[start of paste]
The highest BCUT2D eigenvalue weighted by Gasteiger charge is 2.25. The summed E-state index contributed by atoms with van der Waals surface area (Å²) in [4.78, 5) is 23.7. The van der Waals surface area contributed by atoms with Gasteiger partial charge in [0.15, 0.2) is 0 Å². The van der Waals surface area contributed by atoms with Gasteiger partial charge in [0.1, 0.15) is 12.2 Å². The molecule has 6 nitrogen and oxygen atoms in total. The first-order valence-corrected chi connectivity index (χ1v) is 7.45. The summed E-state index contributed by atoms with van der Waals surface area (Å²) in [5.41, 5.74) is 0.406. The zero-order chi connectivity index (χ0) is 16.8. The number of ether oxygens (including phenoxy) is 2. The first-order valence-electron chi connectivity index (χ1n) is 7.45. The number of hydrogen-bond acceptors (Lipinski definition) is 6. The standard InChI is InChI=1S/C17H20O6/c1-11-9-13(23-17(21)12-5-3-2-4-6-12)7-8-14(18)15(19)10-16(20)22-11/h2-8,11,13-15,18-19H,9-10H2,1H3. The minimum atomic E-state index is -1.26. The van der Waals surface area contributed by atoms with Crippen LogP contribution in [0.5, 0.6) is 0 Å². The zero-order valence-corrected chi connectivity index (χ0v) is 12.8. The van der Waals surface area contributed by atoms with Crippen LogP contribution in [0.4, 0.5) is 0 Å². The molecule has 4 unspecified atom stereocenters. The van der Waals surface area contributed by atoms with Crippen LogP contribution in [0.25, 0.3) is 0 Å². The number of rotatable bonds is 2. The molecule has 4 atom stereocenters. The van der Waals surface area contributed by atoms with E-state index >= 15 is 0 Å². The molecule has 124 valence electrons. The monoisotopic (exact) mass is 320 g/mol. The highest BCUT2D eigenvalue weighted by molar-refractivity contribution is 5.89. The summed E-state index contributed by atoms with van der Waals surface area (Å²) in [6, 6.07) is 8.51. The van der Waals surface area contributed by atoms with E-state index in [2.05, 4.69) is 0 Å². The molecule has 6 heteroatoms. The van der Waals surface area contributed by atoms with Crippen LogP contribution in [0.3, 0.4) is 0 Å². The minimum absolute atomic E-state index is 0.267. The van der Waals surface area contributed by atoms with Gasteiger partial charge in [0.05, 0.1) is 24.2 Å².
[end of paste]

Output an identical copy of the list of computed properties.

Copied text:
The highest BCUT2D eigenvalue weighted by Gasteiger charge is 2.25. The summed E-state index contributed by atoms with van der Waals surface area (Å²) in [4.78, 5) is 23.7. The van der Waals surface area contributed by atoms with Gasteiger partial charge in [0.15, 0.2) is 0 Å². The van der Waals surface area contributed by atoms with Gasteiger partial charge in [0.1, 0.15) is 12.2 Å². The molecule has 6 nitrogen and oxygen atoms in total. The first-order valence-corrected chi connectivity index (χ1v) is 7.45. The summed E-state index contributed by atoms with van der Waals surface area (Å²) in [5.41, 5.74) is 0.406. The zero-order chi connectivity index (χ0) is 16.8. The number of ether oxygens (including phenoxy) is 2. The first-order valence-electron chi connectivity index (χ1n) is 7.45. The number of hydrogen-bond acceptors (Lipinski definition) is 6. The standard InChI is InChI=1S/C17H20O6/c1-11-9-13(23-17(21)12-5-3-2-4-6-12)7-8-14(18)15(19)10-16(20)22-11/h2-8,11,13-15,18-19H,9-10H2,1H3. The minimum atomic E-state index is -1.26. The van der Waals surface area contributed by atoms with Crippen LogP contribution in [0.5, 0.6) is 0 Å². The zero-order valence-corrected chi connectivity index (χ0v) is 12.8. The van der Waals surface area contributed by atoms with Crippen LogP contribution in [0.4, 0.5) is 0 Å². The molecule has 4 unspecified atom stereocenters. The van der Waals surface area contributed by atoms with Crippen LogP contribution in [0.25, 0.3) is 0 Å². The number of rotatable bonds is 2. The molecule has 4 atom stereocenters. The van der Waals surface area contributed by atoms with E-state index >= 15 is 0 Å². The molecule has 124 valence electrons. The monoisotopic (exact) mass is 320 g/mol. The highest BCUT2D eigenvalue weighted by molar-refractivity contribution is 5.89. The summed E-state index contributed by atoms with van der Waals surface area (Å²) in [6, 6.07) is 8.51. The van der Waals surface area contributed by atoms with E-state index in [2.05, 4.69) is 0 Å². The molecule has 6 heteroatoms. The van der Waals surface area contributed by atoms with Crippen LogP contribution in [0.3, 0.4) is 0 Å². The minimum absolute atomic E-state index is 0.267. The van der Waals surface area contributed by atoms with Gasteiger partial charge in [0.05, 0.1) is 24.2 Å².